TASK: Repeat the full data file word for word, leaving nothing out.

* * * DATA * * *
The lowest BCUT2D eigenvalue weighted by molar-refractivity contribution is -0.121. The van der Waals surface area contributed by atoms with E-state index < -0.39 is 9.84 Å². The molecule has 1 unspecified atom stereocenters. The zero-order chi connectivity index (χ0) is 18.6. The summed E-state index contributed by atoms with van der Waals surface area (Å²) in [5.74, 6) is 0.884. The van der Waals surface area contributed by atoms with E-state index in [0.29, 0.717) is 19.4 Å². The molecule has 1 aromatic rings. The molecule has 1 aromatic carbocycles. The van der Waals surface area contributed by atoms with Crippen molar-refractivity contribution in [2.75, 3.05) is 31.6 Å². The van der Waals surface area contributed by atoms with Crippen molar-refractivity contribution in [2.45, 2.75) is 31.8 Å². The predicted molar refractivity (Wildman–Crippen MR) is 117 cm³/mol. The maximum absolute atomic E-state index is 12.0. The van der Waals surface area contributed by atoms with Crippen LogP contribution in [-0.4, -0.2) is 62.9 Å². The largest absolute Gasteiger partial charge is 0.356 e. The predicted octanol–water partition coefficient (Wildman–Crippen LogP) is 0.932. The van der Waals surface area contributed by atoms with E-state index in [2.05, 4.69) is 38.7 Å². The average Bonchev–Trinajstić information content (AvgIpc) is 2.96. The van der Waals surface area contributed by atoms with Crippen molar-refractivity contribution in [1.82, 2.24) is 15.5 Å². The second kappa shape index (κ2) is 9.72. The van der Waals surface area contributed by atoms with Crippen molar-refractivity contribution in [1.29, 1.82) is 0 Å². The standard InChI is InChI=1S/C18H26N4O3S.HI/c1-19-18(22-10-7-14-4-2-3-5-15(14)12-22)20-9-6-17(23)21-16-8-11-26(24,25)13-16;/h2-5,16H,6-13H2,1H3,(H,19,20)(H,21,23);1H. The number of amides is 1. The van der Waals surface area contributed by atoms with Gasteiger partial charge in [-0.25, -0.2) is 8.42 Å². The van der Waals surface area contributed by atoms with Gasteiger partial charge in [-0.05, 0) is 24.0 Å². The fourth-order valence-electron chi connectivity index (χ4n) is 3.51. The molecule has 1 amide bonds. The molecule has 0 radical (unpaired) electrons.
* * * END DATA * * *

The lowest BCUT2D eigenvalue weighted by molar-refractivity contribution is -0.121. The van der Waals surface area contributed by atoms with E-state index < -0.39 is 9.84 Å². The molecule has 1 unspecified atom stereocenters. The zero-order chi connectivity index (χ0) is 18.6. The summed E-state index contributed by atoms with van der Waals surface area (Å²) in [5.74, 6) is 0.884. The van der Waals surface area contributed by atoms with E-state index in [0.29, 0.717) is 19.4 Å². The molecule has 1 aromatic rings. The molecule has 1 aromatic carbocycles. The van der Waals surface area contributed by atoms with Crippen molar-refractivity contribution in [2.75, 3.05) is 31.6 Å². The van der Waals surface area contributed by atoms with Crippen molar-refractivity contribution in [2.45, 2.75) is 31.8 Å². The predicted molar refractivity (Wildman–Crippen MR) is 117 cm³/mol. The maximum absolute atomic E-state index is 12.0. The van der Waals surface area contributed by atoms with Crippen LogP contribution in [-0.4, -0.2) is 62.9 Å². The largest absolute Gasteiger partial charge is 0.356 e. The predicted octanol–water partition coefficient (Wildman–Crippen LogP) is 0.932. The van der Waals surface area contributed by atoms with E-state index in [2.05, 4.69) is 38.7 Å². The average Bonchev–Trinajstić information content (AvgIpc) is 2.96. The van der Waals surface area contributed by atoms with Crippen molar-refractivity contribution in [1.82, 2.24) is 15.5 Å². The second kappa shape index (κ2) is 9.72. The van der Waals surface area contributed by atoms with Crippen molar-refractivity contribution in [1.29, 1.82) is 0 Å². The standard InChI is InChI=1S/C18H26N4O3S.HI/c1-19-18(22-10-7-14-4-2-3-5-15(14)12-22)20-9-6-17(23)21-16-8-11-26(24,25)13-16;/h2-5,16H,6-13H2,1H3,(H,19,20)(H,21,23);1H. The number of amides is 1. The van der Waals surface area contributed by atoms with Gasteiger partial charge in [-0.25, -0.2) is 8.42 Å². The van der Waals surface area contributed by atoms with Gasteiger partial charge in [-0.05, 0) is 24.0 Å². The fourth-order valence-electron chi connectivity index (χ4n) is 3.51. The molecule has 1 amide bonds. The molecule has 0 radical (unpaired) electrons.